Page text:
In the seventeeth century, women were not permitted to embrace in the power of knowledge. John Milton portrays the only female character in his epic poem, Paradise Lost, as a subservient creature caught in a seemingly misogynistic society. Milton states Eve's location in the great chain of authority of his time quite clearly with her inferiority to man repeated frequently throughout the epic, especially amplified in Book IV and Book IX. Milton uses the character of Eve to represent the ills that can befall mankind after she (the woman) breaks the chain of authority in which she was placed. A twenty-first century reader might perceive Milton's theodicy on a woman's place in society to be inhumane as well as appalling, however, during his time women were accepted by society and themselves as subordinate on the chain of hierarchy. They were to be treated properly by their man but were to walk two steps behind their superior male counterpart at all times. Even though Milton's blatant description of Eve's role in the created world is unequal, the twenty-first century reader accepts this concept and enjoys the passionate power that the character has over the reasonable male authority figure.
In the traditional epic structure and in Book I of Paradise Lost, the reader is immediately introduced to the main action of the story being told, the narration opens with the middle of the story (media res) and uses flashbacks to develop the plot. "Of man's first disobedience…Who first seduced them to that foul revolt?…the infernal serpent; he it was, whose guile stirred up with envy and revenge, deceived the mother of mankind"(PL: BK 1, L 1-36). It is stated quite clearly...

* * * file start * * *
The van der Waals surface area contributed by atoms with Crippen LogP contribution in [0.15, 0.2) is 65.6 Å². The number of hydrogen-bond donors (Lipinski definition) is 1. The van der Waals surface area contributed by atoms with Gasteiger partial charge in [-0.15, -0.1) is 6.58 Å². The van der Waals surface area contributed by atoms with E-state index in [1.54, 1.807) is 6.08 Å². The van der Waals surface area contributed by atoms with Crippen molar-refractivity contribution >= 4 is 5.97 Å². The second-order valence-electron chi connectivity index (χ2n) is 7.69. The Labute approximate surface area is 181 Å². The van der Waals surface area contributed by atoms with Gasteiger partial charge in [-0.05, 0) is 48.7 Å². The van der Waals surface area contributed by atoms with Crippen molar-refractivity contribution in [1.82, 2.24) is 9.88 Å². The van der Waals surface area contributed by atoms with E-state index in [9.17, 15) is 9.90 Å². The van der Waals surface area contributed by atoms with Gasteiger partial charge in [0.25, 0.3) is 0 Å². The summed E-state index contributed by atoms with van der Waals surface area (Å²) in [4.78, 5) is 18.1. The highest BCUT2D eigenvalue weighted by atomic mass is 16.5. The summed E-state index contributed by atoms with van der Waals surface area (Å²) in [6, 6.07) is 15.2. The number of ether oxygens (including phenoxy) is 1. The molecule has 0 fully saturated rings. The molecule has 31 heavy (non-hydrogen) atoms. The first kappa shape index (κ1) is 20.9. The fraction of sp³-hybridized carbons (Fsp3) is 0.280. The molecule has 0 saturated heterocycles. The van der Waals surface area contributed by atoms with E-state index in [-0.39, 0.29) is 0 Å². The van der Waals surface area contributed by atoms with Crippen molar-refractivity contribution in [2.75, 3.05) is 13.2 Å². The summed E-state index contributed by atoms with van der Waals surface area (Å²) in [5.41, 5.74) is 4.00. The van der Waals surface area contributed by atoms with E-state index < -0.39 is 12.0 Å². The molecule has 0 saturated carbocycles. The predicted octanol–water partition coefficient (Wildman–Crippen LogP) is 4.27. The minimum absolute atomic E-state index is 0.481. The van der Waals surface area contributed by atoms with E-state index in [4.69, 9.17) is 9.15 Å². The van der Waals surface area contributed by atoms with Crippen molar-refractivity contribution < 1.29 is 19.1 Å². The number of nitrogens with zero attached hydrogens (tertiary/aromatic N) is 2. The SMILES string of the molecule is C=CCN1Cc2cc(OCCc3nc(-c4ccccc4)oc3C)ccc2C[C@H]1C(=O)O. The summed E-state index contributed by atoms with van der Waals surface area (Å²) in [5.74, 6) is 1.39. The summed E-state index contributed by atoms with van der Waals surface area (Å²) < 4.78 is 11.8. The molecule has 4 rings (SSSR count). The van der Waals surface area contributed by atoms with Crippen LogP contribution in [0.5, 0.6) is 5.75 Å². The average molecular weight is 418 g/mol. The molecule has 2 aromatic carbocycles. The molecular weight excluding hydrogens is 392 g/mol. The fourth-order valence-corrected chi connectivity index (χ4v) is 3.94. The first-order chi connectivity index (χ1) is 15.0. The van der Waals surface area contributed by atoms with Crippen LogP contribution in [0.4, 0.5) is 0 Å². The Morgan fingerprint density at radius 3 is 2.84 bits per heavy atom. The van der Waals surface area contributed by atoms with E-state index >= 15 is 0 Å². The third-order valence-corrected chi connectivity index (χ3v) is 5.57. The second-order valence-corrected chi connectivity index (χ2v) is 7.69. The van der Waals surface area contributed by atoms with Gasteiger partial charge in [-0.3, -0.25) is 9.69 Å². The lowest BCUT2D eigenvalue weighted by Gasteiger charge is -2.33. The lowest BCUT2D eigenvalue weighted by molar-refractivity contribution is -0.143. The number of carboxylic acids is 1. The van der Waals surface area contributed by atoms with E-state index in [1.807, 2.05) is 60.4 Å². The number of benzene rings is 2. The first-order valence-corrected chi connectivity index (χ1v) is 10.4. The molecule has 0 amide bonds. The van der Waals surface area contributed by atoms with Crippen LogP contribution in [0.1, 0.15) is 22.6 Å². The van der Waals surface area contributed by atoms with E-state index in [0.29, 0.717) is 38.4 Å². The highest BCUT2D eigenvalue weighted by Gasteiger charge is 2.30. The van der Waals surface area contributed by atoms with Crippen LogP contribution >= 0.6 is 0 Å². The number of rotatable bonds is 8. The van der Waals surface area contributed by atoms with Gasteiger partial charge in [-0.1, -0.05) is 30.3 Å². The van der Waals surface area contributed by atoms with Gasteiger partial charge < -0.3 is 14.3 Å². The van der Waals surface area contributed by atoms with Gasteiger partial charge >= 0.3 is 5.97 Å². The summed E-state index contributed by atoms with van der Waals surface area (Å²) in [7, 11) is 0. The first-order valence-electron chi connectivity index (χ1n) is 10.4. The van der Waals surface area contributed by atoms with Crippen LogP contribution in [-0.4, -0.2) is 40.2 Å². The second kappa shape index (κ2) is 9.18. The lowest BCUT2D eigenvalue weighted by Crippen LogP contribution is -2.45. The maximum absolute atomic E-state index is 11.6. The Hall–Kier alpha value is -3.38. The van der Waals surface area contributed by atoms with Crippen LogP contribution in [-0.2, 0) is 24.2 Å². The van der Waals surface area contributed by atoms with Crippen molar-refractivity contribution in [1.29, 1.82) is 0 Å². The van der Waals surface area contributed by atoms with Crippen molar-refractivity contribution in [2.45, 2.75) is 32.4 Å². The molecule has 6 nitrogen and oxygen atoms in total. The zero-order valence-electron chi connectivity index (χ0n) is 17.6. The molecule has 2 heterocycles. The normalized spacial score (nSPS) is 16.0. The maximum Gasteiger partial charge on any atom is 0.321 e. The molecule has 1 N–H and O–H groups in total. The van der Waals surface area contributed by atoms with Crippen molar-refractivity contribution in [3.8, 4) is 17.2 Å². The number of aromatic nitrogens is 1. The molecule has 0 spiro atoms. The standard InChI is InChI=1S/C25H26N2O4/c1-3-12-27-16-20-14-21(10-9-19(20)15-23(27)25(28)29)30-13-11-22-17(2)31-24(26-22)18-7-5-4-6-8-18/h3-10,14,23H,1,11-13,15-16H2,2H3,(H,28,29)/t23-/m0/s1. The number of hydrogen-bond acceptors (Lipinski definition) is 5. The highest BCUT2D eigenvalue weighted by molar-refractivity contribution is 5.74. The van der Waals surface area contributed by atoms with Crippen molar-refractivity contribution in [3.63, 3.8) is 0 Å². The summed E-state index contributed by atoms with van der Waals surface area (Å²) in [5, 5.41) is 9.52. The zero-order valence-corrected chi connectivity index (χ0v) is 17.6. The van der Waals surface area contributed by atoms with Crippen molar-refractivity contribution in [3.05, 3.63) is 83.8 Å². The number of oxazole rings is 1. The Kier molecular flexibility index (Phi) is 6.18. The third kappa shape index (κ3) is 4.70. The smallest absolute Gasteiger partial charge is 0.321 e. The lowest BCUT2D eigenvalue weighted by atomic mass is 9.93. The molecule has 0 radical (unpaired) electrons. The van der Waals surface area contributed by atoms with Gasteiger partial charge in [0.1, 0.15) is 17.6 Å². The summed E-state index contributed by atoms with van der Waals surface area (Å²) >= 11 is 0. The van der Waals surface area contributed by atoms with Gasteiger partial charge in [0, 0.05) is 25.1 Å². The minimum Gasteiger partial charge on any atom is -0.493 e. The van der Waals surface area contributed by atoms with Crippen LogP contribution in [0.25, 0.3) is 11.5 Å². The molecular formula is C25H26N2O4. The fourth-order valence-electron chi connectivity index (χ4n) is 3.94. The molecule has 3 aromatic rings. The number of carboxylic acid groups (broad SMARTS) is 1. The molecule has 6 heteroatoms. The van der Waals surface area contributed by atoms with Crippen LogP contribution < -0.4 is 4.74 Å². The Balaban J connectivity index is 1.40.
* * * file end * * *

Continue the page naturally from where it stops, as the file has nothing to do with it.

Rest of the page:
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...ind and originated from Eve's persistence to separate from her commander and remove herself from her place in the chain of authority.
Book IV is a pivotal book due to the fact that it sets up what is to come and foreshadows the fall in Book IX. Milton gives Eve the simple power of submission to prove that vanity can appeal and overpower even the most virtuous and intellectual of beings. Eve, as a woman, is to love, honor and obey her husband. These words are vows of marriage that are no longer acceptable in today's society but these words are what exemplify the marriage of Adam and Eve. Eve is supposed to submit to her ultimate authority, who is Adam. Adam, in Book IX submits to Eve's unreasonable discourse on separation. The implication of a ruler succombing to the power of passion is quite intense and the consequences of this are serious and life changing
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